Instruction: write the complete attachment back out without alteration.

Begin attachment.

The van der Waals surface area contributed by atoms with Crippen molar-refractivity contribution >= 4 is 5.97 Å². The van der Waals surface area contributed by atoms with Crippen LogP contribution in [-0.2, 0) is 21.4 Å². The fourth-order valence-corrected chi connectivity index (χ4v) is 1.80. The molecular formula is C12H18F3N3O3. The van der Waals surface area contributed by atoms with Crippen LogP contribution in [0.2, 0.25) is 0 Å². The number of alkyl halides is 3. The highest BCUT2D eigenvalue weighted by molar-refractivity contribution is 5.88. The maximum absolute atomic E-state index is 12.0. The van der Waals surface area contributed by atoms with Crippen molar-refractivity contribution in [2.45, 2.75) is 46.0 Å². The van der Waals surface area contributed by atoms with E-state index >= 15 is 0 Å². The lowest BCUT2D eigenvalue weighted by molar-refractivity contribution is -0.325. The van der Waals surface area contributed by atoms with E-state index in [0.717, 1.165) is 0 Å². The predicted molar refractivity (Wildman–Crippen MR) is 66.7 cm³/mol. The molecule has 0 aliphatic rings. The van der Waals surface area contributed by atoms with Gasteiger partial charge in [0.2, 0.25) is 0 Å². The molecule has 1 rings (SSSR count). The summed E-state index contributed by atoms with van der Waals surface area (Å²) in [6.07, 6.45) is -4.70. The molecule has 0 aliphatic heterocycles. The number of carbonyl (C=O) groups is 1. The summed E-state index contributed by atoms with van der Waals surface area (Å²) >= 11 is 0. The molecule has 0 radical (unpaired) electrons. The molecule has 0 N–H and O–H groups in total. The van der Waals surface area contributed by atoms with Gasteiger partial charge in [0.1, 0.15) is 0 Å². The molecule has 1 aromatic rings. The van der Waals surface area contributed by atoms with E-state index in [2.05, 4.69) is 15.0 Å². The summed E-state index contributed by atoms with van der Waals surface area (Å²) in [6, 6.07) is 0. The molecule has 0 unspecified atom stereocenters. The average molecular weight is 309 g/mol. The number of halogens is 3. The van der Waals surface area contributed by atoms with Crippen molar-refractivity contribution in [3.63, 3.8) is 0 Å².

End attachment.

The van der Waals surface area contributed by atoms with Crippen molar-refractivity contribution >= 4 is 5.97 Å². The van der Waals surface area contributed by atoms with Crippen LogP contribution in [-0.2, 0) is 21.4 Å². The fourth-order valence-corrected chi connectivity index (χ4v) is 1.80. The molecular formula is C12H18F3N3O3. The van der Waals surface area contributed by atoms with Crippen LogP contribution in [0.2, 0.25) is 0 Å². The number of alkyl halides is 3. The highest BCUT2D eigenvalue weighted by molar-refractivity contribution is 5.88. The maximum absolute atomic E-state index is 12.0. The van der Waals surface area contributed by atoms with Crippen molar-refractivity contribution in [2.45, 2.75) is 46.0 Å². The van der Waals surface area contributed by atoms with E-state index >= 15 is 0 Å². The lowest BCUT2D eigenvalue weighted by molar-refractivity contribution is -0.325. The van der Waals surface area contributed by atoms with E-state index in [0.717, 1.165) is 0 Å². The predicted molar refractivity (Wildman–Crippen MR) is 66.7 cm³/mol. The molecule has 0 aliphatic rings. The van der Waals surface area contributed by atoms with Gasteiger partial charge in [0.2, 0.25) is 0 Å². The molecule has 1 rings (SSSR count). The summed E-state index contributed by atoms with van der Waals surface area (Å²) in [6.07, 6.45) is -4.70. The molecule has 0 aliphatic heterocycles. The number of carbonyl (C=O) groups is 1. The summed E-state index contributed by atoms with van der Waals surface area (Å²) >= 11 is 0. The molecule has 0 radical (unpaired) electrons. The molecule has 0 N–H and O–H groups in total. The van der Waals surface area contributed by atoms with Gasteiger partial charge in [0.1, 0.15) is 0 Å². The molecule has 1 aromatic rings. The van der Waals surface area contributed by atoms with E-state index in [2.05, 4.69) is 15.0 Å². The summed E-state index contributed by atoms with van der Waals surface area (Å²) in [6, 6.07) is 0. The molecule has 0 unspecified atom stereocenters. The average molecular weight is 309 g/mol. The number of halogens is 3. The van der Waals surface area contributed by atoms with Crippen molar-refractivity contribution in [3.63, 3.8) is 0 Å².